Photograph: Helen Brown

Reunion in a guest house in Kabul.

Four years later you give me an Afghan carpet.
Hand made in Herat.
Roll it out by the fern frost window and sip green tea
and tell me of your daughters
the Way These Times
have foiled their paths to school.
And now the year splutters through Buhare wood smoke
and you say it is Hopeless.
Even though the war is ‘won’ in the messianic
light of an embassy in Wazir
and I nod and remember children
playing shrapnel lines and see
the Way These Times
have honed your face and cracked a tooth,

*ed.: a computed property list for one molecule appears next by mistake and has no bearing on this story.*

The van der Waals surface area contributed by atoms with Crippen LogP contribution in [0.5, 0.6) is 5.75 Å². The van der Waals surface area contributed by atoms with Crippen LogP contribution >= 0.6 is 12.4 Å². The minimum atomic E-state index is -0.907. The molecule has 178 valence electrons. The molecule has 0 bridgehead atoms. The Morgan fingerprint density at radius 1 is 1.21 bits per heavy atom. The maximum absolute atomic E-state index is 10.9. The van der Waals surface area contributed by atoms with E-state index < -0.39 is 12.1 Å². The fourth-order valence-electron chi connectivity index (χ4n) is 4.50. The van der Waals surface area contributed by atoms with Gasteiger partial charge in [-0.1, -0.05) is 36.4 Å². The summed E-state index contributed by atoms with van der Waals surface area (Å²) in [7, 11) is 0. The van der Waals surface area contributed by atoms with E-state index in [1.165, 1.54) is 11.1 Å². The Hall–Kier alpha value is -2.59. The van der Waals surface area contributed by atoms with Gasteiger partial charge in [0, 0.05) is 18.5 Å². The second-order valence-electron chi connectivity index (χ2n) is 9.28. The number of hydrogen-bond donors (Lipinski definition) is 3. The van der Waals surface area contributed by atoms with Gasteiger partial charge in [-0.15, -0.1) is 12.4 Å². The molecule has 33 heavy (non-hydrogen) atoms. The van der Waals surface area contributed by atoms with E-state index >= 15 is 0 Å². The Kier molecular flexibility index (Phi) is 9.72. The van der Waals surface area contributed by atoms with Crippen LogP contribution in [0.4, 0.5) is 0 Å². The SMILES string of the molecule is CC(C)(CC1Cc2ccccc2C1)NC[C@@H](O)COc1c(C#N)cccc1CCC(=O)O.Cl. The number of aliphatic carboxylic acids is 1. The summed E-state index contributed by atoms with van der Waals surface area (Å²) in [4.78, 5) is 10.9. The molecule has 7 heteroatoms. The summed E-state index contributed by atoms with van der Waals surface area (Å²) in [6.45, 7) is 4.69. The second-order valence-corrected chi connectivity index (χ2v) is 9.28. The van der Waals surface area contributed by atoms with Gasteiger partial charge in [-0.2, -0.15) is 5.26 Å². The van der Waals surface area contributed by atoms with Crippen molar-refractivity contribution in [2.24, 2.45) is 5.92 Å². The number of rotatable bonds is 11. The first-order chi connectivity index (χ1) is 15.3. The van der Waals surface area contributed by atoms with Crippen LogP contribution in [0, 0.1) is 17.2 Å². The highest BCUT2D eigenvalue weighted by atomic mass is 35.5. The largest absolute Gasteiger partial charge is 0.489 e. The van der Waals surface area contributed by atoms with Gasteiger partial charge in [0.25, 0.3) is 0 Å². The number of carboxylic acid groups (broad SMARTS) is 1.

and the shabby shalwar kameez
and the worlds that bring us together again,
in a guest house in Kabul, shift to silence.
We shake hands. I thank you for the carpet.
The steel gate divides your way back
to the Hazara district – and my way out.
‘See you again in a peaceful Afghanistan, inshallah.’
The chokidor stamps his feet and slides the bolt.
It is snowing.
Beyond the wall clouds obscure the mountains.
I wonder if my plane will leave

This poem was Long Listed for the National Poetry Competition 2020
“I worked in Romania, then qualified as a social worker and have worked in China, Outer Mongolia, Canada, Afghanistan, Rwanda, Nepal and briefly in Pakistan, Bangladesh and Papua New Guinea. That was with VSO, the French organisation Humanity and Inclusion, Relief International and the Red Cross.” 



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